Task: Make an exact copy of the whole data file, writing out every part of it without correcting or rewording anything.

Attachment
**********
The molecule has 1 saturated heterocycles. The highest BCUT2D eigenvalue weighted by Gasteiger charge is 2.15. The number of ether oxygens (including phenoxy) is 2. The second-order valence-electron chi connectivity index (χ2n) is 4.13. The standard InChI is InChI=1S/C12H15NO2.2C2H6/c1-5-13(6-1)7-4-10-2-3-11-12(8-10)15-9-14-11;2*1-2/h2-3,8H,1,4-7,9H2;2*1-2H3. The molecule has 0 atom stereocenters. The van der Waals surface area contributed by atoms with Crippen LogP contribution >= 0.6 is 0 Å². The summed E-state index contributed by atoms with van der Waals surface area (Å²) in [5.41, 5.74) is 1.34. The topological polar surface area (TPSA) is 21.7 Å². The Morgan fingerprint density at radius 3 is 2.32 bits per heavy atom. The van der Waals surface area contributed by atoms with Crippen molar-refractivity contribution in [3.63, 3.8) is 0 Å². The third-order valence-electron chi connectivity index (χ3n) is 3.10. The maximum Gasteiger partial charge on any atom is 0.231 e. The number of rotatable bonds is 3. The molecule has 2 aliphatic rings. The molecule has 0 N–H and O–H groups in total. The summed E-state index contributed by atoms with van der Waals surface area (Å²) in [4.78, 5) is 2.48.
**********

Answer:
The molecule has 1 saturated heterocycles. The highest BCUT2D eigenvalue weighted by Gasteiger charge is 2.15. The number of ether oxygens (including phenoxy) is 2. The second-order valence-electron chi connectivity index (χ2n) is 4.13. The standard InChI is InChI=1S/C12H15NO2.2C2H6/c1-5-13(6-1)7-4-10-2-3-11-12(8-10)15-9-14-11;2*1-2/h2-3,8H,1,4-7,9H2;2*1-2H3. The molecule has 0 atom stereocenters. The van der Waals surface area contributed by atoms with Crippen LogP contribution >= 0.6 is 0 Å². The summed E-state index contributed by atoms with van der Waals surface area (Å²) in [5.41, 5.74) is 1.34. The topological polar surface area (TPSA) is 21.7 Å². The Morgan fingerprint density at radius 3 is 2.32 bits per heavy atom. The van der Waals surface area contributed by atoms with Crippen molar-refractivity contribution in [3.63, 3.8) is 0 Å². The third-order valence-electron chi connectivity index (χ3n) is 3.10. The maximum Gasteiger partial charge on any atom is 0.231 e. The number of rotatable bonds is 3. The molecule has 2 aliphatic rings. The molecule has 0 N–H and O–H groups in total. The summed E-state index contributed by atoms with van der Waals surface area (Å²) in [4.78, 5) is 2.48.